Having mined the Dogmatic Constitution, we can turn to the Decree Concerning the Pastoral Office of Bishops in the Church (Christus Dominus). Here the limitation of the jurisdiction of the episcopal office is rather more practically stated:

[Bishops] exercise this office individually in reference to the portions of the Lord’s flock assigned to them, each one taking care of the particular church committed to him. [3]

And finally, the following constitutes the strength and limitations of each bishop’s episcopal power:

(a) To bishops, as successors of the Apostles, in the dioceses entrusted to them, there belongs per se all the ordinary, proper, and immediate authority which is required for the exercise of their pastoral office. But this never in any way infringes upon the power which the Roman pontiff has, by virtue of his office, of reserving cases to himself or to some other authority.

(b) The general law of the Church grants the faculty to each diocesan bishop to dispense, in a particular case, the faithful over whom they legally exercise authority as often as they judge that it contributes to their spiritual welfare, except in those cases which have been especially reserved by the supreme authority of the Church. [8, emphasis added]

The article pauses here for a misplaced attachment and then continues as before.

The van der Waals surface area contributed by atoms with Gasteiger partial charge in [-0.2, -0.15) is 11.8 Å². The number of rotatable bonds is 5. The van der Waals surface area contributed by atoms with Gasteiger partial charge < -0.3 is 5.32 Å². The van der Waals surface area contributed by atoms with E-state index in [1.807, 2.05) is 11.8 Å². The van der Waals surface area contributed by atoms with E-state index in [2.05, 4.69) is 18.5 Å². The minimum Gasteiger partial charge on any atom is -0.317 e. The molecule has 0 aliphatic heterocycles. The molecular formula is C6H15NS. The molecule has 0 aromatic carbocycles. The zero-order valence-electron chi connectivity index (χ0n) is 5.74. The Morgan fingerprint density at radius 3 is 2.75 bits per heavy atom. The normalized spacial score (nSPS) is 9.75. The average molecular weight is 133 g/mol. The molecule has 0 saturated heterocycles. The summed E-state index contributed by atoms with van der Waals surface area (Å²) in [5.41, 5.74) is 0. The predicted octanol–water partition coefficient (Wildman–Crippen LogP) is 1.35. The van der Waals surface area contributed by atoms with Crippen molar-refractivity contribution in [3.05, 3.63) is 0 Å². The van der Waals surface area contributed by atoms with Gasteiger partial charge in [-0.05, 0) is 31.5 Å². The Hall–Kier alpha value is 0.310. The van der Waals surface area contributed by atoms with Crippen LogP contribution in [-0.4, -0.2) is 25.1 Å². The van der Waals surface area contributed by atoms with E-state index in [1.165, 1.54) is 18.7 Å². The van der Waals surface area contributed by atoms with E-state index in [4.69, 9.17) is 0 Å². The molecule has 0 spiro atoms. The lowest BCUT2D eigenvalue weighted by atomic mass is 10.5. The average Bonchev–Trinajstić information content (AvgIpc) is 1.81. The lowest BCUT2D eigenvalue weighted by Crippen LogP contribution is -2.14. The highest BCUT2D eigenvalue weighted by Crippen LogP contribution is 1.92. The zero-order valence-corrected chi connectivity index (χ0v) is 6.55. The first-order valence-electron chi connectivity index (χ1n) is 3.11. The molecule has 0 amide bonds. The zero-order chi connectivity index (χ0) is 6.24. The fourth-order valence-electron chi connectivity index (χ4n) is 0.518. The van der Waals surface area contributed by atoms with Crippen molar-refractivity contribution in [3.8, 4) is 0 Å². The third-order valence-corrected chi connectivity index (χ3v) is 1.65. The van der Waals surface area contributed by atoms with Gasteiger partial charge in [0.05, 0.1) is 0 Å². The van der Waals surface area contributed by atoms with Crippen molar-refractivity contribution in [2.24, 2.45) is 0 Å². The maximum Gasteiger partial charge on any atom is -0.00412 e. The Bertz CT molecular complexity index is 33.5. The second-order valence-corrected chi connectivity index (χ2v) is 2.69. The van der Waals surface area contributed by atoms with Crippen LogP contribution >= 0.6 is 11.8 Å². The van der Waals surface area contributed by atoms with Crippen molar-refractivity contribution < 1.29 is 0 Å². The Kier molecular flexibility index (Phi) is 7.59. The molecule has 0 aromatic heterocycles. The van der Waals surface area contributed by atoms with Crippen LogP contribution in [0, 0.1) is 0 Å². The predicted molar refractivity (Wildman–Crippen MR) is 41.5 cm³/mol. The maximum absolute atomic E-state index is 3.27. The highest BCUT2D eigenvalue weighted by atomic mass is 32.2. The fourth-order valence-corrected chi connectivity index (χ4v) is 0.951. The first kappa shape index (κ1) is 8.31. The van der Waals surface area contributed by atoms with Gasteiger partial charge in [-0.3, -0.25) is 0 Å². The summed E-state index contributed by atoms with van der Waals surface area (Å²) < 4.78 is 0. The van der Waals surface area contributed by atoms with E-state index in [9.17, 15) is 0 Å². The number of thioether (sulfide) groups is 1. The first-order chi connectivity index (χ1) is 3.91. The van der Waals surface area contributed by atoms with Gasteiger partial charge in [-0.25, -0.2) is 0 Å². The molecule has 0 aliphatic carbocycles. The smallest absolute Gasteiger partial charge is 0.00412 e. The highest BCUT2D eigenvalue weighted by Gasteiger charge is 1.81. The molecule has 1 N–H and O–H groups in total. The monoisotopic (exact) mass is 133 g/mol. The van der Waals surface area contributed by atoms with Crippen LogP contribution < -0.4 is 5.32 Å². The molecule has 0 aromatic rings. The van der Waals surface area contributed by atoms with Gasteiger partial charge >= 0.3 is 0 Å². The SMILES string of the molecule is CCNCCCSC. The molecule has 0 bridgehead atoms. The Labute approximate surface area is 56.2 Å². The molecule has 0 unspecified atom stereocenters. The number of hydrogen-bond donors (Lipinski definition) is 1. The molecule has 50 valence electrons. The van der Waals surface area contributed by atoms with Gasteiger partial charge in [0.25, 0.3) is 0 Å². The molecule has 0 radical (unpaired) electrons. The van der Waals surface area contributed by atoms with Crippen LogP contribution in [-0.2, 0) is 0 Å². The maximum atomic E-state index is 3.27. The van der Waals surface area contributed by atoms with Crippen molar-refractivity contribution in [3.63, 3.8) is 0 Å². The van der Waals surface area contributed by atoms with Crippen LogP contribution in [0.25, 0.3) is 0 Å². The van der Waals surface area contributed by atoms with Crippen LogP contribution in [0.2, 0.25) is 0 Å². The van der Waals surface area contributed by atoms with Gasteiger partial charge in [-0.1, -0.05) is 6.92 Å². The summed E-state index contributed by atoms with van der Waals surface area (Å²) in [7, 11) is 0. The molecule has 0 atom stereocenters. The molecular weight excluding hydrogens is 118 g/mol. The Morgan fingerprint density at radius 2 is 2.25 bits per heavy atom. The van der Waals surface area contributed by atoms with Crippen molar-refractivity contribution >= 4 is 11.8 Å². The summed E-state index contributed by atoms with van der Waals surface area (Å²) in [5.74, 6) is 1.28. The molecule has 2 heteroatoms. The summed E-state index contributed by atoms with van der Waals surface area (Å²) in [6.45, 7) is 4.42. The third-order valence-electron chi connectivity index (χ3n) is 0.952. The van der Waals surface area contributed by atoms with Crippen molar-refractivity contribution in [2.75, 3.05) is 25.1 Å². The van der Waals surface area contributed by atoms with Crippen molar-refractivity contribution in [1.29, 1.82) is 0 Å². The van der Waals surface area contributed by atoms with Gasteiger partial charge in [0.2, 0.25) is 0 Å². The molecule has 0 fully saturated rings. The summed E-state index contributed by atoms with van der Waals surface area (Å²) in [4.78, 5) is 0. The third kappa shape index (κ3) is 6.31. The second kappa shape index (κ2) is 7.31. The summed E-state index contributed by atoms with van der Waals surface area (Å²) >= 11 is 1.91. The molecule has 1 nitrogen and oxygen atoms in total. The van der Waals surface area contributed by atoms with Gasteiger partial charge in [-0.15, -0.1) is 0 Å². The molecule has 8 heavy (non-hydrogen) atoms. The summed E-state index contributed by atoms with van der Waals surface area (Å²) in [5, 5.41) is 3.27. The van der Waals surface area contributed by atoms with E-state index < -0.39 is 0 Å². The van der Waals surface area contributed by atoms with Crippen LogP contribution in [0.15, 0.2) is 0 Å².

Nothing that I have quoted here prevents a bishop from preaching and teaching in his own diocese, or from intellectual endeavors elsewhere that are not exercises of his teaching authority, such as giving addresses on various occasions, or writing articles for various media, and so on. In this way bishops may well exercise a solicitude for the wider church, each according to his talents, much as other bishops might help to arrange charitable works for people outside their own dioceses. Further, insofar as any bishop teaches in union with the Pope, his apostolic teaching authority has a universal validity, making it possible to recognize particular bishops as consistently reliable guides. But what all this does prohibit absolutely is any usurpation of another bishop’s teaching authority over his own diocese, or of the pope’s authority over the universal Church.

However, this is exactly the usurpation which occurs when individual bishops, either alone or in groups, make declarations on matters of faith or morals, involving complex issues on which they are not simply repeating the constant teaching of the Church, and which are worded as definitive pronouncements applying everywhere and to all. Such statements are a clear attempt to sweep aside the jurisdiction and corresponding teaching authority of all other bishops in their own dioceses, and of the Pope in the Church as a whole.

That is what I meant—and what I very definitely still do mean—by the controversial sentence in the tenth and final point of my commentary on the Schneider statement concerning the COVID vaccines, namely: “Finally, it is time to put the ‘traveling episcopal genie’ back in the bottle”—and, I might add, to seal this spirit in that bottle deep within a huge millstone, and drop it to the bottom of the sea.